In amongst the commemorations of the centenary of the birth of physician and author of memoirs Pedro Nava (1903-1984), the good news is the reissue of Território de Epidauro, for so long out of print. Published in 1947, it circulated amongst doctors and a restricted public. In spite of the essays addressing themes relating to the history of Brazilian medicine, we cannot read this book today without comparing it with his Memórias [Memories] (1972-1983). Outlining the origins of our medicine, with his involving prose, Nava seeks to understand what are the meanders in the education of doctors in the country and the peculiar behavior of the sick. To assess the effectiveness of a medicine, he teaches, the beliefs of the population for which it is intended should be known. They are both, therefore, manifestations of the same culture and, in this way, maintain connections between themselves, even though at first they seem incongruous.
If medicine began to impose itself amongst us as a “scientific activity” following the 19th century, under the influence of France, does not mean that it did not exist before. On the contrary, there were several curing arts, and the credit for such flourishing was due, according to Nava, to the colonizer who brought from Portugal the so-called popular and erudite learning. The question is that for a long time the two spheres shared the same secrets and formulations. A medicine concerned with curing the physical ills, but looking on them as a work of divine wrath or of demoniacal craft.
Accordingly, alongside useful recipes, tested and approved, prescriptions are to be found dictated by superstition and by supernatural conceptions of diseases. Hence the various rituals of purification associated with the ingestion of medicine, some even wrapped up in a “sacrificial stain”, like the 24th prescription from the manuscript from the end of the 18th century and beginning of the 19th by the Portuguese who lived in Paracatu and a transcription of whom Nava brings at the end of the volume. Beliefs ingrained in us as a result of the chronic shortage of academic doctors, of the great territorial expanse, of the difficulty in importing medicines, of the long journey that rendered them useless, opening up the terrain for a “fabulous, unreal and absurd” medicine.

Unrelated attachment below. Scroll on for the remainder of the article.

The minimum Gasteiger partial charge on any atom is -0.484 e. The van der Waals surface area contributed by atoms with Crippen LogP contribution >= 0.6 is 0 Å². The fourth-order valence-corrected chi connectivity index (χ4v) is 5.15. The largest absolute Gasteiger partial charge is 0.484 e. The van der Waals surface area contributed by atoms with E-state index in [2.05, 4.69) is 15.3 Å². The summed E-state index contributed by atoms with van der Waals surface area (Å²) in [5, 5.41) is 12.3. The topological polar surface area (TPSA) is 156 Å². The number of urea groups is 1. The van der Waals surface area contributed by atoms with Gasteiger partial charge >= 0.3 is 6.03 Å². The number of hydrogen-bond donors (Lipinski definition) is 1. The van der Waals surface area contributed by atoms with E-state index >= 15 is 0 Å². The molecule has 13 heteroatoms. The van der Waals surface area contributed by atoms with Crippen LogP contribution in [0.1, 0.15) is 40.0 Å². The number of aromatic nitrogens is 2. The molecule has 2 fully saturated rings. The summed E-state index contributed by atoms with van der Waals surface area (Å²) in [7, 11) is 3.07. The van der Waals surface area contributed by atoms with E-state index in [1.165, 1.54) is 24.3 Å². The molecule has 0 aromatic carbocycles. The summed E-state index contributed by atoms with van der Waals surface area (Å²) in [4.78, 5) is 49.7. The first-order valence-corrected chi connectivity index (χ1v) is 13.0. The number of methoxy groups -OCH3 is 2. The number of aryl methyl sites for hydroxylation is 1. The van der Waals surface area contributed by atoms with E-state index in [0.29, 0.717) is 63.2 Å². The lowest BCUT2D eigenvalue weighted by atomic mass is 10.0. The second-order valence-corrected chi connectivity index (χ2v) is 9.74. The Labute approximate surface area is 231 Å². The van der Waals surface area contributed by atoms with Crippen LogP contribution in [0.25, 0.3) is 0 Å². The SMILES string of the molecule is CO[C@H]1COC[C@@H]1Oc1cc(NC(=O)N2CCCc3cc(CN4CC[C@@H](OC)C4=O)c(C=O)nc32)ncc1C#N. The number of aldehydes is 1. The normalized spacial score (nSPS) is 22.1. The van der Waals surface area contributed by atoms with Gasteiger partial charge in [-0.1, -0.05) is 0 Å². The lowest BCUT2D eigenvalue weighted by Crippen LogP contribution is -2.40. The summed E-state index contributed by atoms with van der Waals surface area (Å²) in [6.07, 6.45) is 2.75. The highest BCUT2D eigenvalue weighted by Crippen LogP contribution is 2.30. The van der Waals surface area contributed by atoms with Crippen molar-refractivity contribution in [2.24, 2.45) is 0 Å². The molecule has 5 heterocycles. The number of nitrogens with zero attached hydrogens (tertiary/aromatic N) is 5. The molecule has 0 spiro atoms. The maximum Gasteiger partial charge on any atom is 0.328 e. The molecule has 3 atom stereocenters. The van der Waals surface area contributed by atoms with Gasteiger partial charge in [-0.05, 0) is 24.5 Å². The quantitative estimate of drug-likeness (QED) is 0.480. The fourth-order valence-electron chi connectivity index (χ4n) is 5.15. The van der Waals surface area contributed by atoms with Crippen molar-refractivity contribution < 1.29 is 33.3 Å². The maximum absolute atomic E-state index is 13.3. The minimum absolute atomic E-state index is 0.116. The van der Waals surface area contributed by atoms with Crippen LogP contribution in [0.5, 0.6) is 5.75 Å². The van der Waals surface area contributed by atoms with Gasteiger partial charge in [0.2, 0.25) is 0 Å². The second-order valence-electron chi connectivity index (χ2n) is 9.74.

Counterbalancing this, in the 19th century modern medicine was introduced into the country, following the lines of the French medical school, with the systematic teaching of physiology, pathology, and general practice. Teaching based on a “school spirit”, which, however, contemporary medicine has lost in the name of specialization. If the doctor ought not to forget that medicine arises from the experience “of the first ones who became doctors by means of thought: I have seen a like ailment before, cured with so-and-so remedy” it makes no sense, according to Nava, to adopt the examination of the “organicistic and local detail”, to the detriment of a “conception of the organism as a functional synergic and global whole”.
Specialization is fruitful only when it concentrates its theoretical basis, by means of constant and integral learning, on a set of kindred areas, always bearing in mind the individual as a whole. Pertinent observations even today, when the advances in genetic and digital information tend to lead to the obsolescence of the human body.What do the sick desire when they look to the doctor? According to Nava: attention, comfort, confidence and, even, the cure for their ills. They are not then so different from those ancient Greeks who made their way to Epidaurus, seeking the intercession of Esculapius. Território de Epidauro has much to teach doctors, but historians as well, and those who dedicate themselves to literary studies, for its human dimension is this age of ours pregnant with tragedies.
Maria Luiza Medeiros Pereira is a doctor in Literary Theory and History, from the Literary Studies Institute of the Campinas State University (Unicamp)
Território de Epidauro [Territory of Epidaurus]